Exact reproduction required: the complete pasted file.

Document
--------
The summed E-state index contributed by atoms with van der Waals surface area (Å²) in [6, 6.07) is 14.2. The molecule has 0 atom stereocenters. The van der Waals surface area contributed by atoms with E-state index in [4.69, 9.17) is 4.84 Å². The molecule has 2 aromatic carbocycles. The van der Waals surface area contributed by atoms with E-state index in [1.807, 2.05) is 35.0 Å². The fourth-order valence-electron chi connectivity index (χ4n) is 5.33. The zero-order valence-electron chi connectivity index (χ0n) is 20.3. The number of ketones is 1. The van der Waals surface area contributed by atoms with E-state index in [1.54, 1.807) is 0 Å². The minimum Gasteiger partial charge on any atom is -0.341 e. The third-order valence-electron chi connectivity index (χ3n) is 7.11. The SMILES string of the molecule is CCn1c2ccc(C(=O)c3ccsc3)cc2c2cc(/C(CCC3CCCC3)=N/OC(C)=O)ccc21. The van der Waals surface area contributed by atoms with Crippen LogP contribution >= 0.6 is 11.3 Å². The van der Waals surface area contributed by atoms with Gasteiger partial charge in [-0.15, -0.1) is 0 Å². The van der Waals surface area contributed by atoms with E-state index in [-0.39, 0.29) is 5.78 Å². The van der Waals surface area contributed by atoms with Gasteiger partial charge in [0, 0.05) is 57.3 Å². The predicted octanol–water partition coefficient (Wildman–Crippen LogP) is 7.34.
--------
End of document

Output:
The summed E-state index contributed by atoms with van der Waals surface area (Å²) in [6, 6.07) is 14.2. The molecule has 0 atom stereocenters. The van der Waals surface area contributed by atoms with E-state index in [4.69, 9.17) is 4.84 Å². The molecule has 2 aromatic carbocycles. The van der Waals surface area contributed by atoms with E-state index in [1.807, 2.05) is 35.0 Å². The fourth-order valence-electron chi connectivity index (χ4n) is 5.33. The zero-order valence-electron chi connectivity index (χ0n) is 20.3. The number of ketones is 1. The van der Waals surface area contributed by atoms with E-state index in [1.54, 1.807) is 0 Å². The minimum Gasteiger partial charge on any atom is -0.341 e. The third-order valence-electron chi connectivity index (χ3n) is 7.11. The SMILES string of the molecule is CCn1c2ccc(C(=O)c3ccsc3)cc2c2cc(/C(CCC3CCCC3)=N/OC(C)=O)ccc21. The van der Waals surface area contributed by atoms with Crippen LogP contribution >= 0.6 is 11.3 Å². The van der Waals surface area contributed by atoms with Gasteiger partial charge in [-0.15, -0.1) is 0 Å². The van der Waals surface area contributed by atoms with E-state index in [-0.39, 0.29) is 5.78 Å². The van der Waals surface area contributed by atoms with Gasteiger partial charge in [0, 0.05) is 57.3 Å². The predicted octanol–water partition coefficient (Wildman–Crippen LogP) is 7.34.